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"Food security in spotlight" - 10.19.07
By Elliot Robins - Kootenay Western Star - October 19, 2007

NELSON — It seems the concept of sustainable food systems is gaining momentum.

Although the concept has always been around in one form or another, concerns over the relationships between peak oil, climate change, transportation and pollution have many people wondering how sustainable our current global food system really is.

“The prediction is that the global food system will no longer be viable,” said Dr. Andre C. Piver of the Kootenay Food Strategy Society.

He also mentioned 80 per cent of the cost of food is fuel.

Groups and individuals concerned with these issues have popped up across the region.

Jon Steinman, a sustainable food systems advocate, hosts a show on Kootenay Co-op Radio called Deconstructing Dinner, which examines all aspects of food security in an in-depth, intelligent manner.

“I have found myself running into many people who have read the 100 Mile book, but of whom would never have thought would be interested in the topic,” Steinman said.

“On the other hand, sustainable food systems have long been equated with ‘organic,’ and that has most definitely been in the public psyche for some time.”

Community Food Matters, a group of local food security advocates, held a well-attended conference last November and the Kootenay Food Strategy Society will host the Future of Food in the Kootenays Conference in Nelson on Nov. 13 and 14.

The event has some big-name sponsors behind it: The BC Ministry of Agriculture, the Regional District of Central Kootenay and Columbia Basin and Trust to name a few.

Food security: what is it?

While there are many definitions, the Food and Agriculture Organization defines food security as the state in which, “…all people, at all times, have access to sufficient, safe and nutritious food to meet their dietary needs and food preferences for an active and healthy life.”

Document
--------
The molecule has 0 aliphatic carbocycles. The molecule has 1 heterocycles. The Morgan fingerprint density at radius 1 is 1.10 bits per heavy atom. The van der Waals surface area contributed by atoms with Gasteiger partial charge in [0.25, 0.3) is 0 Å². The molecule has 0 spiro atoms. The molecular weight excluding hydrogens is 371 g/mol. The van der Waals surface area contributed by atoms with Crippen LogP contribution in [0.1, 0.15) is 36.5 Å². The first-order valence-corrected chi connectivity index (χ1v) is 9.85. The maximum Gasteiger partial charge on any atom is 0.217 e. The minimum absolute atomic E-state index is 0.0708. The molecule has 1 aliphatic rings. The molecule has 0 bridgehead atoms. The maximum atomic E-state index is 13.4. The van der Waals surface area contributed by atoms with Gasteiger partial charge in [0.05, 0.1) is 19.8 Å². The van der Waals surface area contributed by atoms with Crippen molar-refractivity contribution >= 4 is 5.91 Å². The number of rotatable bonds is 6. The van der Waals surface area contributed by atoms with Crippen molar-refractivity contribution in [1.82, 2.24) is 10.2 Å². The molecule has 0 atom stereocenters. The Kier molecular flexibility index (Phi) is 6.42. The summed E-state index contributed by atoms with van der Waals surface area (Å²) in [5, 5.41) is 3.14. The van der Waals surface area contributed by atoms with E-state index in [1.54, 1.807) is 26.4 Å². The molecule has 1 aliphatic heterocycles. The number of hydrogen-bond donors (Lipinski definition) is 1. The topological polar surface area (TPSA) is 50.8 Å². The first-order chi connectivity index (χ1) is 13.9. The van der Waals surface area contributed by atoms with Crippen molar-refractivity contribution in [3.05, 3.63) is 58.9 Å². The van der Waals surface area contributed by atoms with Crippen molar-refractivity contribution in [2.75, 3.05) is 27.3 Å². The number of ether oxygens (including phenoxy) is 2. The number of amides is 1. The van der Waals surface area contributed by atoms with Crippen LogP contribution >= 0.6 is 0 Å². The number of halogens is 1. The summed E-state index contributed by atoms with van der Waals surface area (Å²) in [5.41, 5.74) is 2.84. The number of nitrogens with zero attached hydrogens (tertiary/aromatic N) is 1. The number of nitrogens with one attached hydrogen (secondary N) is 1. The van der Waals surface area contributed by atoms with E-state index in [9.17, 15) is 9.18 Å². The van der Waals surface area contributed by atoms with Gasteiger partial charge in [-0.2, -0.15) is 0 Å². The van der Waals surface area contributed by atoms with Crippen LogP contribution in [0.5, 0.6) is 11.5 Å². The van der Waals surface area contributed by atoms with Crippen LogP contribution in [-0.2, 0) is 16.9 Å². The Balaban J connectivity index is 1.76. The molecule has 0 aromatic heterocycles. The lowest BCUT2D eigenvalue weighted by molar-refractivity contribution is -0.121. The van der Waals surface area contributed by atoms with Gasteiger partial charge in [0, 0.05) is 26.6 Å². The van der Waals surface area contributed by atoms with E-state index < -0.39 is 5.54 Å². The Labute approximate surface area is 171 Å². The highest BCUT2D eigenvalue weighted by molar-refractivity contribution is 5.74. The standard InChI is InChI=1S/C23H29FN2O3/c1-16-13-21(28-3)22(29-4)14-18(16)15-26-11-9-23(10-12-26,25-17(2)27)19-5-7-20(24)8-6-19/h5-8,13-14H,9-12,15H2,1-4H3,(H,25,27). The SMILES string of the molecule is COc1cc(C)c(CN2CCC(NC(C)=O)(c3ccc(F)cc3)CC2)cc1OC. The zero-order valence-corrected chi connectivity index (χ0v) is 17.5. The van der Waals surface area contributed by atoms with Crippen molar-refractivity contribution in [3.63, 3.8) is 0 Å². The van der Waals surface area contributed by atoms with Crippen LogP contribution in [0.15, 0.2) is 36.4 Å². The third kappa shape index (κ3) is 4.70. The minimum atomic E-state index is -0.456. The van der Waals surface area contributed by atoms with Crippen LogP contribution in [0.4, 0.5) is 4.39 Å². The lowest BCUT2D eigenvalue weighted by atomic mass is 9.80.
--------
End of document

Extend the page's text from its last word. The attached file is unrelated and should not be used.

100 Mile Diet authors in Nelson

With a growing focus on local food production and consumption, the idea of the ‘100 mile diet’ has also gained popularity. The idea is inspired by James MacKinnon and Alisa Smith’s book, The 100 Mile Diet: A Year of Local Eating. The couple spoke in Nelson on a recent tour through B.C.

“We started wondering, ‘is it even possible to eat local this day in age?’ ” Smith said.

The couple had long been aware of facts and figures regarding modern food systems, such as the one that states that the typical ingredient in a meal travels more than 2,500 km from farm to plate.

“Not even the numbers captured how absurd the food system has become,” Smith said.

They began to consider their own impact on the overall state of the planet and considered steps they could take to help.

MacKinnon suggested they try eating only foods within a 160-km radius of their Vancouver apartment.

“I was quite surprised when he sprung this idea upon me,” Smith said.

Swept up by the earnestness of their ideals, the couple took the plunge in the spring of 2005.

“The first salad we had that year was the chickweed we picked from around the garden,” Smith said. “Then we had about six weeks of borscht.”

Neither MacKinnon nor Smith hid the fact the year-long experiment caused incredible strain on their relationship. Through all their domestic trials, the couple grew more self reliant as their need for manufactured goods dwindled.

“I learned how to make bread,” Smith said. “James learned how to make pasta from scratch and we realized how much better they tasted than the store-bought versions.”

MacKinnon said they started encountering all sorts of new foods — odd delicacies no one had heard of like pumpkin honey.

“It was the best year of eating we ever had,” MacKinnon said.

“It was also the most diverse,” he said, adding, “the UN says we’ve lost 90 per cent of our crop diversity in the last century.”

Although their experiment has ended, they claim that local foods comprise of 85 per cent of their diet.

The Future of Food in the Kootenays Conference

“100 years ago, we [the Kootenays] were net exporters of foods,” said Dr. Piver.

While the Kootenays now imports much more than it exports, the region’s temperate climate and reasonably long growing season give Nelson councillor Gord McAdams cause for hope.

“We have some of the biggest opportunities in the province to be a bit more self reliant,” he said.

As for some regional solutions to food security issues, radio host Steinman said the upcoming conference is a big step toward tackling the issues.

“I think it’s first crucial to suggest, and be quite blunt at doing so, that if you’re not concerned about the state of our food supply, then you’re not paying enough attention,” he said.

The Future of Food Conference will feature two days of keynote speakers and workshops at the Prestige Inn in Nelson.

For more information and to register online, visit



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